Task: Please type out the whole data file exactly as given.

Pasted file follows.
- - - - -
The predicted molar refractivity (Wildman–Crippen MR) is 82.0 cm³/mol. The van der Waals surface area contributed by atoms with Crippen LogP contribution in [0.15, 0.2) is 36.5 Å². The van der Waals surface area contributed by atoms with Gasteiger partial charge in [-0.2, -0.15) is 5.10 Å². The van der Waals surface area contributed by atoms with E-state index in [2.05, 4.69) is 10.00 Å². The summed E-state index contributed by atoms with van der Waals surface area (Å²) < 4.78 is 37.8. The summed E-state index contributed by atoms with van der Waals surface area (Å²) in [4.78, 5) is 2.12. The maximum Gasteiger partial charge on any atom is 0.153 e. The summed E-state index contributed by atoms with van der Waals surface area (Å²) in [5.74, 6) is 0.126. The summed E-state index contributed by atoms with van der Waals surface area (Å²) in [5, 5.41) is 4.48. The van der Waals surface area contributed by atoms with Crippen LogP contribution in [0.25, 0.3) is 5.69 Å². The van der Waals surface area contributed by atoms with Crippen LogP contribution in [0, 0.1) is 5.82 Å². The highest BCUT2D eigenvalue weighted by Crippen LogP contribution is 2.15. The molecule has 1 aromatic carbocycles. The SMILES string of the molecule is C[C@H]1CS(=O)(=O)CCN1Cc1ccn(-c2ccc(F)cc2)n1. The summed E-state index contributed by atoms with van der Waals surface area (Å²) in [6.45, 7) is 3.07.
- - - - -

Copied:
The predicted molar refractivity (Wildman–Crippen MR) is 82.0 cm³/mol. The van der Waals surface area contributed by atoms with Crippen LogP contribution in [0.15, 0.2) is 36.5 Å². The van der Waals surface area contributed by atoms with Gasteiger partial charge in [-0.2, -0.15) is 5.10 Å². The van der Waals surface area contributed by atoms with E-state index in [2.05, 4.69) is 10.00 Å². The summed E-state index contributed by atoms with van der Waals surface area (Å²) < 4.78 is 37.8. The summed E-state index contributed by atoms with van der Waals surface area (Å²) in [4.78, 5) is 2.12. The maximum Gasteiger partial charge on any atom is 0.153 e. The summed E-state index contributed by atoms with van der Waals surface area (Å²) in [5.74, 6) is 0.126. The summed E-state index contributed by atoms with van der Waals surface area (Å²) in [5, 5.41) is 4.48. The van der Waals surface area contributed by atoms with Crippen LogP contribution in [0.25, 0.3) is 5.69 Å². The van der Waals surface area contributed by atoms with Crippen LogP contribution in [0, 0.1) is 5.82 Å². The highest BCUT2D eigenvalue weighted by Crippen LogP contribution is 2.15. The molecule has 1 aromatic carbocycles. The SMILES string of the molecule is C[C@H]1CS(=O)(=O)CCN1Cc1ccn(-c2ccc(F)cc2)n1. The summed E-state index contributed by atoms with van der Waals surface area (Å²) in [6.45, 7) is 3.07.